Traders Dumping Stocks, Currencies Leave Europe’s Bonds at Peace

Updated on

In a bruising day for traders globally, European government bonds have barely budged.

The China-induced stock-market rout is proving an opportunity for Europe’s sovereign debt to display resilience, just weeks after withstanding the threat of a Greek exit from the euro area. Italian and Spanish 10-year bond yields have risen less than 10 basis points, or 0.1 percent, since China unexpectedly devalued its currency on Aug. 11, sparking a selloff in shares from Tokyo to Frankfurt.

The bonds pared their drop on Monday as turbulence in currencies and global stocks intensified. They were supported by the European Central Bank’s plans to buy 60 billion euros ($69 billion) a month of securities as part of its expanded bond-buying program, underpinning other stimulus measures taken since the outbreak of the region’s sovereign-debt crisis.

A slump in commodities is also supporting demand for sovereign debt by suppressing the outlook for inflation, raising the possibility that policy makers may extend their stimulus plan. German bunds also trailed behind their U.S. counterparts amid speculation that market turmoil will prompt the Federal Reserve to delay its rate increase while ECB stimulus remains unchanged.

“If one has to pick one supportive factor for the market, it’s of course the ECB buying,” said Jan von Gerich, chief strategist at Nordea Bank AB in Helsinki. “The interest of somebody going against the ECB knowing how much firepower they have is quite limited. General risk aversion would in other circumstances hit the bond market a lot more.”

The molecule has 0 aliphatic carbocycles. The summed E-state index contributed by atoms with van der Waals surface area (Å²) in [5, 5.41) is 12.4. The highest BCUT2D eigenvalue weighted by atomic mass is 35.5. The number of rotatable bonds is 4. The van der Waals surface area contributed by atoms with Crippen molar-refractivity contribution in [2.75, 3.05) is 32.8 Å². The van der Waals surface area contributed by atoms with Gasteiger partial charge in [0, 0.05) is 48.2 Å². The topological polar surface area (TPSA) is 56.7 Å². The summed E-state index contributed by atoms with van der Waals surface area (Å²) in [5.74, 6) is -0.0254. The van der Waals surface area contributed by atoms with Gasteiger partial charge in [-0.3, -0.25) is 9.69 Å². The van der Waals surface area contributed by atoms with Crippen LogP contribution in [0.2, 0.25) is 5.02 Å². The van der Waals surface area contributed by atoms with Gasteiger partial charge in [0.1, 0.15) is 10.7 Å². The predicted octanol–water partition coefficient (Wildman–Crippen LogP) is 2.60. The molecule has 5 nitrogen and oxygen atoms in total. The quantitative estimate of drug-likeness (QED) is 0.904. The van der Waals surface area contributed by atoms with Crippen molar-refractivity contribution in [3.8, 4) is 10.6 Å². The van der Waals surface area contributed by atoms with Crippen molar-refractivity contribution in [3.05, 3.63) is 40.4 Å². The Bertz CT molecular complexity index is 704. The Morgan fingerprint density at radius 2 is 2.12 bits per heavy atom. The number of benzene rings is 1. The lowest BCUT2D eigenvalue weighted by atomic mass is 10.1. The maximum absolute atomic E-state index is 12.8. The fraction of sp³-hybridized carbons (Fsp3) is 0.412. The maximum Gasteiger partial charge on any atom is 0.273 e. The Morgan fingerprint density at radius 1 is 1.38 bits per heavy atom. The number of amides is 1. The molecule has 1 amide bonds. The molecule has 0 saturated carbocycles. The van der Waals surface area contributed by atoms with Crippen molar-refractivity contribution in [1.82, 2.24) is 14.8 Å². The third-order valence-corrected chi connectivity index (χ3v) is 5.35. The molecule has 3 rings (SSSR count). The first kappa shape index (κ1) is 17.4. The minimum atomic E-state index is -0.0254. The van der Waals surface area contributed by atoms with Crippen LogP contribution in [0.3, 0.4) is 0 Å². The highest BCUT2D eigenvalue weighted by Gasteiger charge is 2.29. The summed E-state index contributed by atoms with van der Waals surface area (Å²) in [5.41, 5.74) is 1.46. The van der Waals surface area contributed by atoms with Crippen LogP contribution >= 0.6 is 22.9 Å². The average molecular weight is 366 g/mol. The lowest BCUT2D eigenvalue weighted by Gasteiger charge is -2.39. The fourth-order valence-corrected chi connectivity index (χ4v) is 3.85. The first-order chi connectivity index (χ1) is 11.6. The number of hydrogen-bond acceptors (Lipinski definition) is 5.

Italian Yields

Italy’s 10-year bond yield rose four basis points to 1.9 percent at 4:32 p.m. London time. The 1.5 percent security due June 2025 fell 0.33, or 3.30 euros per 1,000-euro face amount, to 96.545. The yield was at 1.83 percent on Aug. 10, the day before China devalued the yuan.

Italian and Spanish bonds have also been supported by yields that are still more than 1 percentage point higher than those on German peers even after spreads narrowed.

The yield difference, or spread, between Italian 10-year bonds and German bunds widened to as much as 138 basis points. While that’s the most since July 10, it’s tightened from 575 basis points reached in November 2011. In the wake of Greece’s referendum on July 5, the spread touched 169 basis points.

German 10-year bund yields were little changed at 0.57 percent, after falling earlier to the lowest since June 1. The yield on similar-maturity Spanish bonds rose three basis points to 2.04 percent, widening the spread with German bunds to 147 basis points.

Deflation Watch

Signs of a deepening slowdown in China’s economy and tumbling commodities are stoking deflationary fears, with a measure of euro-area inflation expectations for the next year dropping below zero for the first time since March.

The euro-area one-year inflation swap rate, a market gauge of the outlook for consumer-price growth over that period, fell to minus 0.057 percent, the lowest since February, according to data compiled by Bloomberg.

The ECB’s stimulus packages are aimed at pushing up the inflation rate, which was at 0.2 percent in July, to the central bank’s goal of just below 2 percent.